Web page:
Successful Mayors across the region are embracing technology as a part of their city strategies. Whether a city wants to become a trading hub, attract entrepreneurs or improve infrastructure, their long-term visions are underpinned by technology.

There are numerous new terms and tools that have come up, however. Stefan Sjöström, Vice President for the Public Sector, Asia at Microsoft, tells GI the three key trends Mayors need to know.

1. Hyperscale

Hyperscale is a technology that lets cities cope with huge volumes of data. “You are talking about millions of servers in an environment, where you have access to enormous capacity”, Sjöström says.

For instance, cities can hold online polls with citizens voting from their computers and mobile phones. Mayors can get feedback from hundreds of thousands of citizens on their policies, and not just the ones that turn up at townhall meetings.

They can understand what citizens want because they are telling them, rather than having to speculate on the fact. “If you get a broader acceptance from people participating in the community on what is important to them, you can respond much quicker,” he says

Apps and polls can give Mayors access to massive amounts of data, and with hyperscale they can focus on their strategic goals, without having to worry about strain on the infrastructure.

“In the past, people could crash servers very easily because you get too much traffic. It can be a good thing – you want that traffic – but the server can’t cope with it. When you get access to hyperscale, you know that there is no ceiling to the workload you can load on the system,” he adds.

2. Machine learning

With access to more data, computers can analyse it and make predictions. And the larger the amount of data, the more accurate these predictions become. “This is where we move into the world of machine learning. Where we have access to much more data, we can improve the quality of decision making and improve the speed of decision making,” says Sjöström.

For Mayors, this is a tool that can help them anticipate problems as they arise. This helps them allocate their resources and plan policies better, allowing them to jump ahead of the curve and compete with other cities. “The intelligence and the predictive analytics allows people to leapfrog and provide a level playing field for people to catch up,“ he adds.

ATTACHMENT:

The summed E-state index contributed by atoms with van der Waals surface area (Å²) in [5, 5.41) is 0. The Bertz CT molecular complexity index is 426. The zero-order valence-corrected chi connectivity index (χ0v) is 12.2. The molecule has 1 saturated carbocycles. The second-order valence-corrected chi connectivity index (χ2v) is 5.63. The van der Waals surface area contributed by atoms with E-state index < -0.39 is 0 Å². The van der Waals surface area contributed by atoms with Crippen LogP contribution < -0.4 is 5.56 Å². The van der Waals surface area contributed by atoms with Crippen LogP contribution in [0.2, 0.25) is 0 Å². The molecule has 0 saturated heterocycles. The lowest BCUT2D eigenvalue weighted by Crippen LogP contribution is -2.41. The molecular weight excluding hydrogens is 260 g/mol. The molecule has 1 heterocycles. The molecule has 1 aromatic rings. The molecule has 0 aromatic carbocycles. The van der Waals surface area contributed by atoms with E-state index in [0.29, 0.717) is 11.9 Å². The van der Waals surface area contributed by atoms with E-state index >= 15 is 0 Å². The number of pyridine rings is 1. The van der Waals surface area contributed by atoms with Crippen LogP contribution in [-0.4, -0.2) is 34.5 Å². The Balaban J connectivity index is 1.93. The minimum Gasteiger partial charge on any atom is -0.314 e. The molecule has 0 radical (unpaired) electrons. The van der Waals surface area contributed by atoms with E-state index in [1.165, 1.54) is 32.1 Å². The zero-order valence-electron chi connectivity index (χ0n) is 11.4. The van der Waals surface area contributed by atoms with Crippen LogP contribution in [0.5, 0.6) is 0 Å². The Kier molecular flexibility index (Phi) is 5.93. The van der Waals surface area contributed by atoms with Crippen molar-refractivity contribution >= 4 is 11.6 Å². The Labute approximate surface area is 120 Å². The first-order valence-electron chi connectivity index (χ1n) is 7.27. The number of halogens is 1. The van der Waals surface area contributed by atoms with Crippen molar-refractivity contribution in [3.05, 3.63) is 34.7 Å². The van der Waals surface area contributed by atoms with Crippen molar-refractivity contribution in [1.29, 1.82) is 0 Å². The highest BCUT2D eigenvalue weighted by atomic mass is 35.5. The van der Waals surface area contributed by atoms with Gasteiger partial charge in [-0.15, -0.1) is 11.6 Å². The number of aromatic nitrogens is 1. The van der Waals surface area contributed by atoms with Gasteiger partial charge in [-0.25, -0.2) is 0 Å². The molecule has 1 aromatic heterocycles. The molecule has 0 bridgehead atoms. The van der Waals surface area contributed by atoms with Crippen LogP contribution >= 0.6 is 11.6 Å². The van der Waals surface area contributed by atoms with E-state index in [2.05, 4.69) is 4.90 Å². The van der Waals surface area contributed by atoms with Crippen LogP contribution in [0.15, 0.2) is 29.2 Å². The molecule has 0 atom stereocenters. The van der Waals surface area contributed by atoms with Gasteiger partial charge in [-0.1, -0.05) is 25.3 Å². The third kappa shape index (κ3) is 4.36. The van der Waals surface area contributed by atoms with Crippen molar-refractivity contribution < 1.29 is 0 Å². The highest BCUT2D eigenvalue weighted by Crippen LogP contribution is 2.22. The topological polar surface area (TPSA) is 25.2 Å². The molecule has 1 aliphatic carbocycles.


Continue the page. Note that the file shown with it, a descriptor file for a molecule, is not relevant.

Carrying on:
It can help Mayors clean up their cities, for instance. When you have more data on where garbage is being left on the streets or facilities are being vandalised with graffiti, machine learning can help predict when and where it is going to happen.

It would allow Mayors to reach out to those specific communities and raise awareness on cleanliness because they now have the evidence on where it is likely to happen. “You can load your resources and where it can drive the quickest impact. It is about agility and being able to respond to problems,” Sjöström says.

3. Public-private partnerships

Partnerships with businesses and citizens can help cities solve problems faster, he adds, complementing the use of machine learning and other data tools.

Local entrepreneurs and citizens are closest to the challenges cities face, and working with them can reveal new innovations that officials may not have thought of otherwise, says Sjöström. Mayors can spearhead hackathons and competitions to award people for finding and delivering the best solutions for their city.

When working with businesses and citizens, Mayors should be clear about the problem that they want to address to get the best results. “The clearer they are in outlining the problem areas and the problem statement, the quicker and easier you are going to get private equity to come in and solve problems,” he says.

“With public private partnerships, if you state what the problems are, small, innovative, humble, fast-moving and agile organisations can address the problems,” he adds. The alternative is to have lengthy, tedious tender processes during which new innovative ideas are lost.

It helps solve a problem for the community, while the business risk is borne by the company, and not by the city. “What better way for taxpayers to get involved, than by having private engagement, participating in the process or solving problems faster, quicker, and at a lower cost? There is only goodness with private public partnerships.” Sjöström says.

These are three areas that Mayors with ambitious visions for their cities should keep in mind. They give cities the opportunity to jump obstacles and focus on their goals.